BHP’s Chief Commercial Officer, Vandita Pant, said: “There is currently no certain or single pathway to net zero for steelmaking. CCUS is one of the key abatement technologies with potential to support development of some of those pathways, so working with industry leaders like ArcelorMittal, Mitsubishi Development and MHIENG, we hope to arrive at scalable solutions more quickly to help reduce carbon emissions in steelmaking.” Steel is a critical product for the world to develop and decarbonise, and we must work hard, together, to enable lower GHG emissions steel, support the reduction of carbon intensity in the blast furnace and test new technologies for steel production,” she added.
Mitsubishi Development’s Managing Director and Chief Executive Officer, Sadahiko Haneji said the company will continue to fulfil its responsibility as an active player in relevant industries to contribute towards achieving a carbon neutral society. “Mitsubishi Development recognizes that as an industry we have to collaborate to establish carbon capture trials that can be used as a steppingstone to progress technological advancement and build the industry’s confidence to reduce carbon emissions,” said Mr Haneji. By participating in these trials, we are demonstrating a commitment to growing climate technologies and reducing our carbon footprint in ways that will not compromise our quality of life,” he added.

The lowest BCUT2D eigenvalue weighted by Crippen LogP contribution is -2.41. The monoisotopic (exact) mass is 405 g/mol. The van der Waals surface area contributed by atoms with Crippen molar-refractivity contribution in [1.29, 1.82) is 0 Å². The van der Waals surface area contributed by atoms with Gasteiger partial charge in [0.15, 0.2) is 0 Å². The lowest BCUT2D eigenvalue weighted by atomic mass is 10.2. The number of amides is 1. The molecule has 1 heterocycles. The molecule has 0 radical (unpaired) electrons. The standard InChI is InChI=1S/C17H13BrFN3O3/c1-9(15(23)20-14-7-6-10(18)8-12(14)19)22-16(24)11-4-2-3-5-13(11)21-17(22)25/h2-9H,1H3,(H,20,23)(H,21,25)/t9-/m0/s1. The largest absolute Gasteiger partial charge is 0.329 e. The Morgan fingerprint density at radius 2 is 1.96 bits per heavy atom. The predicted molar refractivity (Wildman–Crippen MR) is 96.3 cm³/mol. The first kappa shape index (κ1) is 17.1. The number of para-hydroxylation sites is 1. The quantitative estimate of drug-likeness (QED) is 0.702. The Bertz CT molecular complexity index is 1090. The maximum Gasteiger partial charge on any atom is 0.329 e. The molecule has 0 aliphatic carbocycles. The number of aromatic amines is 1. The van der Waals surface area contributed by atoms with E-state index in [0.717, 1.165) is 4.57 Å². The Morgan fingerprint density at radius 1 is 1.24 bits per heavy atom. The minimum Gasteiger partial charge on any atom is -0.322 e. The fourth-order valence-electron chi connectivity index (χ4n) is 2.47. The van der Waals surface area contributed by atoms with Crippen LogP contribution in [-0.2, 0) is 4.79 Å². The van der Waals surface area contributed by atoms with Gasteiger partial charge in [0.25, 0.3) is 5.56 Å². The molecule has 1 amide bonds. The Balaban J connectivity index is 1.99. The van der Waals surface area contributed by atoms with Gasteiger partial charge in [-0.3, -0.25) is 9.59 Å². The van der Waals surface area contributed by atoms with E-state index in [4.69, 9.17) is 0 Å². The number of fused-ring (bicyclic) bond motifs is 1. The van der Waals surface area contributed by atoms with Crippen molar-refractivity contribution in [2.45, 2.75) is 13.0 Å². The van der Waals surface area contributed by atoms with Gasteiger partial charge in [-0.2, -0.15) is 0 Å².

MHIENG has been developing its proprietary KM CDR ProcessTM for CO2 capture in collaboration with Kansai Electric Power since 1990 and, as of October 2022, it has delivered 14 plants globally and two more are currently under construction.
MHIENG’s President and Chief Executive Officer, Kenji Terasawa, said: “The steel sector, as a major emitter of CO2, is still a new frontier for CCUS. Deploying our proven technology quickly and at scale could contribute to curbing emissions in the near term, while new technologies for low-carbon steelmaking are brought to market and scaled up. We, as an innovative solutions provider, are excited to work with ArcelorMittal, BHP and Mitsubishi Development to accelerate the industry’s efforts to reach net zero by 2050.”